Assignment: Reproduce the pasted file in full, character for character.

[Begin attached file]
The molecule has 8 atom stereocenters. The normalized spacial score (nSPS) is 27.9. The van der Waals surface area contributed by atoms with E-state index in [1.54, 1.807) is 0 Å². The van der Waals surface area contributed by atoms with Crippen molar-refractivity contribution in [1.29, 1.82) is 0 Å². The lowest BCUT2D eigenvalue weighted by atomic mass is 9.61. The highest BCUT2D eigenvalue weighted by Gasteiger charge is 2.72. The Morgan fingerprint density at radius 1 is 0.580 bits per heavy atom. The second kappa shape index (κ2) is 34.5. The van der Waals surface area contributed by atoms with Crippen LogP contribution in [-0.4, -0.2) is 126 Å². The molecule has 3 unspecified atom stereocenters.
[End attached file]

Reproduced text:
The molecule has 8 atom stereocenters. The normalized spacial score (nSPS) is 27.9. The van der Waals surface area contributed by atoms with E-state index in [1.54, 1.807) is 0 Å². The van der Waals surface area contributed by atoms with Crippen molar-refractivity contribution in [1.29, 1.82) is 0 Å². The lowest BCUT2D eigenvalue weighted by atomic mass is 9.61. The highest BCUT2D eigenvalue weighted by Gasteiger charge is 2.72. The Morgan fingerprint density at radius 1 is 0.580 bits per heavy atom. The second kappa shape index (κ2) is 34.5. The van der Waals surface area contributed by atoms with Crippen LogP contribution in [-0.4, -0.2) is 126 Å². The molecule has 3 unspecified atom stereocenters.